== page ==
Birds make excellent pets and thrive well in homes. Their future, though, depends upon getting a good start. The first week can be critical both for their physical health and mental well-being. An improper environment can turn a beautiful, healthy bird into a bird dying from stress and complications in a few days. Because many differences between birds and other animals exist, special instructions are needed to prevent serious problems. The guiding rules to be followed the first week are: keep stress to a minimum and have the owner's approach and attitude be cautious, gentle and loving. The bird will repay his owner for many years as a valuable pet.
Certain Things Happen
Bringing a bird into a home or moving to a strange area initiate a series of stresses - both mental and physical.
Although physically birds are hardy animals and can withstand natural tensions imposed by the outside elements, initially, unnatural forces found in the artificial environment of homes can wear heavily upon their resistance. A lowered resistance allows bacteria and viruses to cross the body's defense barriers and cause disease. In order to prevent problems, precautions need to be taken with food, water, room temperature, drafts, artificial lighting, sanitation, caging and cage location.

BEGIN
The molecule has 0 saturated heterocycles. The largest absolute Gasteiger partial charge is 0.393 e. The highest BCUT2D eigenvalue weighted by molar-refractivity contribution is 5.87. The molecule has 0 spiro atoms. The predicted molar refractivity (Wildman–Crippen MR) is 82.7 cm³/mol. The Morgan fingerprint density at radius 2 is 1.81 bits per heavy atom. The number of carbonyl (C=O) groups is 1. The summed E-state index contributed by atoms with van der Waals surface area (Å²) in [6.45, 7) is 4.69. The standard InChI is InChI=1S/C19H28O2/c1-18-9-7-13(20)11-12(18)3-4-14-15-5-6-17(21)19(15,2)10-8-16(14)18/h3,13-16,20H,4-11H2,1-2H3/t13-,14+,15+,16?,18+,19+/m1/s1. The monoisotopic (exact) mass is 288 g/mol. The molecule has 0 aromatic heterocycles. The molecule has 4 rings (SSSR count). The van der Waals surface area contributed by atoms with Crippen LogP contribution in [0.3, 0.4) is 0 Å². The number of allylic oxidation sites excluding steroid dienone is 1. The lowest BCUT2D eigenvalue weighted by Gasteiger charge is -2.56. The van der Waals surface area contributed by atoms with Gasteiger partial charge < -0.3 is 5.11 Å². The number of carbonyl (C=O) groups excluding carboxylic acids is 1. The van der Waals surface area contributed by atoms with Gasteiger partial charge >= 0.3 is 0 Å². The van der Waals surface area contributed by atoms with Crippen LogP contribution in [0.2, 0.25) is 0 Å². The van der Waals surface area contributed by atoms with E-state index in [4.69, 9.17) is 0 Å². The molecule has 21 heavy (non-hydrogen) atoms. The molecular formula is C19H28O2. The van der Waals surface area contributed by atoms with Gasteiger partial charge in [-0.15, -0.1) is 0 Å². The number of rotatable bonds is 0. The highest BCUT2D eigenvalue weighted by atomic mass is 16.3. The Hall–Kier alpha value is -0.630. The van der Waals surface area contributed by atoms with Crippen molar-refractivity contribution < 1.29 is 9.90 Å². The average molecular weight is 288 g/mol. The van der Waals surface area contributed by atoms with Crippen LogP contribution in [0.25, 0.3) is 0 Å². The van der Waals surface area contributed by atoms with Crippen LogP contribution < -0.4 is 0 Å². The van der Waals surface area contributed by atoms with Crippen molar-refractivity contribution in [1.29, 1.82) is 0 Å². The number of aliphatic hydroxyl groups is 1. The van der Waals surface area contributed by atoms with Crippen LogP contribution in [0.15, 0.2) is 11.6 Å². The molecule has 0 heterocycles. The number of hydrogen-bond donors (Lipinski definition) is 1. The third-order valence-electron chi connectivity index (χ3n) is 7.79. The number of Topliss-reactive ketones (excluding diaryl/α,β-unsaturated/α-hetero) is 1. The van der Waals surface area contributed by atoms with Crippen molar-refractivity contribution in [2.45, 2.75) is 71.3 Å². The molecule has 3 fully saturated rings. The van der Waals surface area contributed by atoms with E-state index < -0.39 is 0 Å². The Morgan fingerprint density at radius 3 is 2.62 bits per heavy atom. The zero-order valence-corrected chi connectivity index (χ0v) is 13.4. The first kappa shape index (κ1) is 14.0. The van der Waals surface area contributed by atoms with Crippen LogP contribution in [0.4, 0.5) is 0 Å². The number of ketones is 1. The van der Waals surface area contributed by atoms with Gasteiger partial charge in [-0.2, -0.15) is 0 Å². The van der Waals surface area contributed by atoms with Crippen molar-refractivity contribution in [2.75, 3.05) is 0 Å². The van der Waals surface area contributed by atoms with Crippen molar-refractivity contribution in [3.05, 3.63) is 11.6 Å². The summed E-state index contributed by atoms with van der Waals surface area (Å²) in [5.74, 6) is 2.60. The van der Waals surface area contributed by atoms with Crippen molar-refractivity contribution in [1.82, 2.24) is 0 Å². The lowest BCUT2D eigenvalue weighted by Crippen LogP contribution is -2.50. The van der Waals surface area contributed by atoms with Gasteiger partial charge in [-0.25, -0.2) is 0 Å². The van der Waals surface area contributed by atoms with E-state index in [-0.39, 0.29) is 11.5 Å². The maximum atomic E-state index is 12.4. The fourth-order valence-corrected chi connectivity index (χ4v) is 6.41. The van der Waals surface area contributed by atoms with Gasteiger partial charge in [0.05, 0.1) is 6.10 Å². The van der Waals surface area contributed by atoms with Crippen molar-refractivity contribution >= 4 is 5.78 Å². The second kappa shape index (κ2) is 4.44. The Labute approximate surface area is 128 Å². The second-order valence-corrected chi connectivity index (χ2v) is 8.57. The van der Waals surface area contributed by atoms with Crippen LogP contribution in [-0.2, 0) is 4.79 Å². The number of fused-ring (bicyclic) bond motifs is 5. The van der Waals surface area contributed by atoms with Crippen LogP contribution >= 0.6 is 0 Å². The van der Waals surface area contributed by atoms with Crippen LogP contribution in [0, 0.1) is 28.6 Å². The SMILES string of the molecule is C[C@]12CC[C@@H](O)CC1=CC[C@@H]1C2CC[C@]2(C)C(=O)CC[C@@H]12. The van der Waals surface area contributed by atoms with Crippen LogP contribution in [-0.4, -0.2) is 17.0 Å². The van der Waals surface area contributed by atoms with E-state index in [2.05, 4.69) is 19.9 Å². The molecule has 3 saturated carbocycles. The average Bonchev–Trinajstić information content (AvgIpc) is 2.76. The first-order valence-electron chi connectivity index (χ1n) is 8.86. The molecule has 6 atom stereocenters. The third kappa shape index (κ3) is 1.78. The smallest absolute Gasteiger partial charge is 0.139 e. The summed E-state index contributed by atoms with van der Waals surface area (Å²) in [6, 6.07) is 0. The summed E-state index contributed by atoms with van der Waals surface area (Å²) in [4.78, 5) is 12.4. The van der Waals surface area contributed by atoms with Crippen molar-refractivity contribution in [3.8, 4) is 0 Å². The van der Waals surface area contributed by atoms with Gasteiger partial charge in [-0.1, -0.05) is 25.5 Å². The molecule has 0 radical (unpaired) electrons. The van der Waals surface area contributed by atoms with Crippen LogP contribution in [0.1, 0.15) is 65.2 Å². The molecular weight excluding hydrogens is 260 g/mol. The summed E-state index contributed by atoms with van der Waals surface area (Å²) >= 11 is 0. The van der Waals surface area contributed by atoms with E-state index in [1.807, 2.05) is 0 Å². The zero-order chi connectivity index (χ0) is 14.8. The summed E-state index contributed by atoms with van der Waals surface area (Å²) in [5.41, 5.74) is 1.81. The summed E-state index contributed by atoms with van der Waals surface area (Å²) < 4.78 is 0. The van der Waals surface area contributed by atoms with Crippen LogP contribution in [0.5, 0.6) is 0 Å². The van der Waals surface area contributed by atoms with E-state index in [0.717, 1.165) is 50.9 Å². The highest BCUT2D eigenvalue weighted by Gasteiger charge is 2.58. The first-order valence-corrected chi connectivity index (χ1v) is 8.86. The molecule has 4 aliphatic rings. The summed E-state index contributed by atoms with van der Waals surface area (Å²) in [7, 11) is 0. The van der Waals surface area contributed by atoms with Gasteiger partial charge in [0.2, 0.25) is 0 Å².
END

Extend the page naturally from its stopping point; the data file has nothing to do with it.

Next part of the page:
Mental problems and their effects on birds are much more important than ever realized. The underlying cause of feather picking, hostility, unhealthiness, fear, poor eating, and even death, often is emotional tension. Therefore, emphasis needs to be placed on the cause of mental stress and the means to prevent it. As strange as it may seem, the manner in which the bird is housed and the attitude of the people associated with the bird are the prime offenders.
People -The Greatest Blessing or the Biggest Problem
The virtues a bird seeks in his owner are inner qualities that communicate themselves through media other than sight. Looking handsome, dressing in the latest fashions, or being popular, might be impressive to your friends, but a bird needs an owner with personality attributes expressed through such characteristics as a gentle voice, persistent interest, small kindnesses, patience and loving care.